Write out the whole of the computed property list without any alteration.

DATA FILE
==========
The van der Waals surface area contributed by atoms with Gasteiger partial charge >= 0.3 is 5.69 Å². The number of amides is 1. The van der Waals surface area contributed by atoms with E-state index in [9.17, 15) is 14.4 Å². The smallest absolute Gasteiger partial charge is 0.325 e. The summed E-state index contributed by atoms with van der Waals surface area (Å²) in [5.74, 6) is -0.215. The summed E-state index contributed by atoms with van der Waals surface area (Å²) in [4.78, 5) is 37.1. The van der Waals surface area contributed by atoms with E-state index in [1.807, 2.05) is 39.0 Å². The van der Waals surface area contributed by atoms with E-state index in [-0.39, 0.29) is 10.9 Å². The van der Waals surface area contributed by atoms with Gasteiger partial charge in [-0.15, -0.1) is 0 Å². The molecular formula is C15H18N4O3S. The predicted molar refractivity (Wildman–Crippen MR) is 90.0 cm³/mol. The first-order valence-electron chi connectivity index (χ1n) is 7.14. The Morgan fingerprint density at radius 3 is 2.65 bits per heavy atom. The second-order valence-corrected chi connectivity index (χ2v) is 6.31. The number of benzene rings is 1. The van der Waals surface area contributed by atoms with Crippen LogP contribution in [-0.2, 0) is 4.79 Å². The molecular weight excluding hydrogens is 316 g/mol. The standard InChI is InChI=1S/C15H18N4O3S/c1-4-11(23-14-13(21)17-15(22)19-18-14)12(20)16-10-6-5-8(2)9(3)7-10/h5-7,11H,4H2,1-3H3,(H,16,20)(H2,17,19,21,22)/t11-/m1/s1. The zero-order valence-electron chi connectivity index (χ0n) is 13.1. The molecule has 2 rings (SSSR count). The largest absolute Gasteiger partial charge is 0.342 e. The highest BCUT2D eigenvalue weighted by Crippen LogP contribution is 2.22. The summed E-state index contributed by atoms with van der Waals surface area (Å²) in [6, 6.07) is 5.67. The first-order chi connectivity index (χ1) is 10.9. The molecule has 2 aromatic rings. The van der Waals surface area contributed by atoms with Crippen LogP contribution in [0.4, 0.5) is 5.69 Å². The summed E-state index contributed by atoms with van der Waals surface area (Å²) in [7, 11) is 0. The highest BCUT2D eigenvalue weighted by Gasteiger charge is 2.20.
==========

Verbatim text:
The van der Waals surface area contributed by atoms with Gasteiger partial charge >= 0.3 is 5.69 Å². The number of amides is 1. The van der Waals surface area contributed by atoms with E-state index in [9.17, 15) is 14.4 Å². The smallest absolute Gasteiger partial charge is 0.325 e. The summed E-state index contributed by atoms with van der Waals surface area (Å²) in [5.74, 6) is -0.215. The summed E-state index contributed by atoms with van der Waals surface area (Å²) in [4.78, 5) is 37.1. The van der Waals surface area contributed by atoms with E-state index in [1.807, 2.05) is 39.0 Å². The van der Waals surface area contributed by atoms with E-state index in [-0.39, 0.29) is 10.9 Å². The van der Waals surface area contributed by atoms with Gasteiger partial charge in [-0.15, -0.1) is 0 Å². The molecular formula is C15H18N4O3S. The predicted molar refractivity (Wildman–Crippen MR) is 90.0 cm³/mol. The first-order valence-electron chi connectivity index (χ1n) is 7.14. The Morgan fingerprint density at radius 3 is 2.65 bits per heavy atom. The second-order valence-corrected chi connectivity index (χ2v) is 6.31. The number of benzene rings is 1. The van der Waals surface area contributed by atoms with Crippen LogP contribution in [-0.2, 0) is 4.79 Å². The molecular weight excluding hydrogens is 316 g/mol. The standard InChI is InChI=1S/C15H18N4O3S/c1-4-11(23-14-13(21)17-15(22)19-18-14)12(20)16-10-6-5-8(2)9(3)7-10/h5-7,11H,4H2,1-3H3,(H,16,20)(H2,17,19,21,22)/t11-/m1/s1. The zero-order valence-electron chi connectivity index (χ0n) is 13.1. The molecule has 2 rings (SSSR count). The largest absolute Gasteiger partial charge is 0.342 e. The highest BCUT2D eigenvalue weighted by Crippen LogP contribution is 2.22. The summed E-state index contributed by atoms with van der Waals surface area (Å²) in [6, 6.07) is 5.67. The first-order chi connectivity index (χ1) is 10.9. The molecule has 2 aromatic rings. The van der Waals surface area contributed by atoms with Crippen LogP contribution in [0.4, 0.5) is 5.69 Å². The summed E-state index contributed by atoms with van der Waals surface area (Å²) in [7, 11) is 0. The highest BCUT2D eigenvalue weighted by Gasteiger charge is 2.20.